PE&RS February 2015 - page 97

February 2015
This book courageously embraces an extremely difficult topic
at a point in time in which our collective perception of changes
in Earth’s climate shifts from a vague, unspecified threat to a
gradual realization of escalating effects. This impressive collection
of research works extends our awareness and knowledge on
how a rich panoply of tools offered by geospatial sciences and
technologies is being used for the study, quantification and
modeling of the effects of climactic change and disruption.
My expectations for a conventional volume however were
quicklydismissedas I startedexamining thebook.Afirst surprise
came as I realized that this text was the result of a compilation
of research work conveyed originally as oral presentations, and
then apparently transcribed. As stated in the preface, the book
itself originated from a series of high quality geospatial training
events organized by the Council of Scientific and Industrial
Research – National Institute of Science Communication and
Information Resources (CSIR-NISCAIR), New Delhi, India.
Clearly, some portions of the text constitute a verbatim
transcription, yet only the first, introductory chapter clearly
states that in a footnote. At times, what seems to have been the
result of uneven editorial refinement becomes an obstacle to the
reader, compounded with the occasional use of a peculiar blend
of conversational and technical/scientific English. As a result
of this, some authors engage in style that proceeds in a rather
colloquial fashion, which can be overly distracting (e.g. “See
mainly for GPS, the timing is the main important thing.”, page
241; “In GPS you have six orbits…”, page 241; “Whenever they
install a system, normally we go for improvement”, page 242).
Without expecting a uniformity of style for so many different
authors, the seventeen chapters in this book vary in both
format and clarity, the probable result of various degrees of
editorial intervention. In some cases little or no effort seemed
to have been put into helping the text rise above the level of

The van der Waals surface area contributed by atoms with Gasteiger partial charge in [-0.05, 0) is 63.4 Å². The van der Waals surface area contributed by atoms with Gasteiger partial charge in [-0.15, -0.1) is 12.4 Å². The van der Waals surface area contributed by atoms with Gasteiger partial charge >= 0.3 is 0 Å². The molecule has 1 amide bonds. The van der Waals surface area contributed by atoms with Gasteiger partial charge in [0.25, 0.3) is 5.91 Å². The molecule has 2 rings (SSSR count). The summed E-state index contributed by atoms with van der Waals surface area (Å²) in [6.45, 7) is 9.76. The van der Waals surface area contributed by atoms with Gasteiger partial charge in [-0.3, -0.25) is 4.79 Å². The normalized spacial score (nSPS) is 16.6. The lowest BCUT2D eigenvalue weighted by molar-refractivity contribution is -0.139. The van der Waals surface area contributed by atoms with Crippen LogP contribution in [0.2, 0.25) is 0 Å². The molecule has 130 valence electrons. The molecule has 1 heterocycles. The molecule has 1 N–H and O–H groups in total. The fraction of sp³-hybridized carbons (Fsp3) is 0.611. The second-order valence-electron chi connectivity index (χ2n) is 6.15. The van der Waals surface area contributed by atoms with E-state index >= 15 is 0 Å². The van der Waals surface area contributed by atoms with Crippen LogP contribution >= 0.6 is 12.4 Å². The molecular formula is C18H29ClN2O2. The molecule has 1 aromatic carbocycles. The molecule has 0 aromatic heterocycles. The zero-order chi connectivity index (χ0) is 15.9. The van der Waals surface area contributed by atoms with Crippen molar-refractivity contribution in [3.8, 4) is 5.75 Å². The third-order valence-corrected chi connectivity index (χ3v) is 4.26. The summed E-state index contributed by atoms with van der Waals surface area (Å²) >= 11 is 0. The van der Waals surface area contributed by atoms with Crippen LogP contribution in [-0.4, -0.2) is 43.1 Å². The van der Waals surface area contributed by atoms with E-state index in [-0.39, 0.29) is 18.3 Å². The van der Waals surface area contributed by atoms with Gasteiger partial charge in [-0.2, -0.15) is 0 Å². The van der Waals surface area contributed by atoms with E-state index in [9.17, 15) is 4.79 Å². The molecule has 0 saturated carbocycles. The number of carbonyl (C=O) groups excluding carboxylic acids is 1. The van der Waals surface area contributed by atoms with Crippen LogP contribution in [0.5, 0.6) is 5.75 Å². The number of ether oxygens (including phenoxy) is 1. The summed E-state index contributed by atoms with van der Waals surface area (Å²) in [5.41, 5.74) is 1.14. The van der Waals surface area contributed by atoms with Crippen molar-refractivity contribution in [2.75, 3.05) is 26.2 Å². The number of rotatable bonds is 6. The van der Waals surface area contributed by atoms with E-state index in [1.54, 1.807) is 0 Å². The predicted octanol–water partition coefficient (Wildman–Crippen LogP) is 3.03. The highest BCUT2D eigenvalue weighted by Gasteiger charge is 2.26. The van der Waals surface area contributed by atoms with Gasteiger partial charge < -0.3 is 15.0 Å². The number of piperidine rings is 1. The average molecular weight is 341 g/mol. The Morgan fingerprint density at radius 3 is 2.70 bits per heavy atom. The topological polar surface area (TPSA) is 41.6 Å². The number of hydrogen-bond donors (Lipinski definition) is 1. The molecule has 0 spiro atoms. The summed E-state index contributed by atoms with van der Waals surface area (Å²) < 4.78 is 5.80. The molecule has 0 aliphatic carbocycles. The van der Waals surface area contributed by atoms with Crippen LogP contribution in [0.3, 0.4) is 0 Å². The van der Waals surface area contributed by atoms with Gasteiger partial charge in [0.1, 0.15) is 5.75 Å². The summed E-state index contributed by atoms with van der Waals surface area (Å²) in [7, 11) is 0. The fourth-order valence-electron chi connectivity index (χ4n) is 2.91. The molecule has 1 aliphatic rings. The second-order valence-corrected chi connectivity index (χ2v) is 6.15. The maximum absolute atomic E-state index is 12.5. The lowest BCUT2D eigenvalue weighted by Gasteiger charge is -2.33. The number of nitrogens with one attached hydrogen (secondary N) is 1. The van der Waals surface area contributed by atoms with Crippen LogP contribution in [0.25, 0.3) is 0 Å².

a mere transcription. For example, sometimes the text is not
formatted into headings and sub-headings to differentiate
sections; this results in run-on paragraphs (“Theme One:
Impact assessment…”, page
). Other times, a running list
of bulleted items is all that constitutes a section compounded
by notes or shorthand ( “Image: points, lines, and polygons
( website)”, page 252). Use of grammar and syntax is
sometimes sub-optimal, as exemplified by use of no articles
(e.g. “the fundamentals of geographical information system”,
), or abstruse constructions (e.g.: “Paradip comprises of
vegetation areas which is highly populated”, page 198.)
Another issue is that of inconsistencies in theuse of a commonly
accepted term such as
. In the book, it is sometimes written
in its expanded form as “Geographical”, and at other times
“Geographic”; both the singular and plural forms- “system”
and “systems” are also used. One author uses on the same
page two versions of the term (“Chapter 15 – Fundamentals
of Geographical Information System (GIS)…”, page 247; “…
Geographic Information System (GIS) technology…”, page 247).
Geospatial Technologies and Climate
Change, First Edition
Volume 10 in Geotechnologies and the
Janardhanan Sundaresan, K.M. Santosh,
Andrea Déri, Rob Roggema, and Ramesh Singh,
Springer International Publishing Switzerland 2014, xvi and 299
pp., black and white and color illustrations, diagrams, photos,
images, maps, index. Hardcover $129.00, ISBN 978-3-319-
01688-7. eBook $99.00, ISBN 978-3-319-01689-4 (eBook).
Reviewed by:
Demetrio P. Zourarakis, PhD, GISP,
CMS-RS, CMS-GIS/LIS, Remote Sensing/GIS Analyst,
Kentucky Division of Geographic Information
Errors in the text are quite rare (e.g. “…, because the study
area are undistributed by …”, page 96; “…. has a population
density of 324/km
”. page 189; IKNOS”, page 279). The
Acronyms section at the end is of great value and most chapters
provide the reader with an appreciable number of references,
with the exception of the first chapter, which presents the
reader with no references. For the most part, the figures are
adequate and serve their purpose. Some of them are blurred
and contain illegible information (e.g. Fig. 12.7; page 211),
clearly the result of low resolution images (e.g. Fig 13.12; page
232) – possibly from screenshots. Some figures show acronyms
that are not referenced in the text or on the glossary (page 62;
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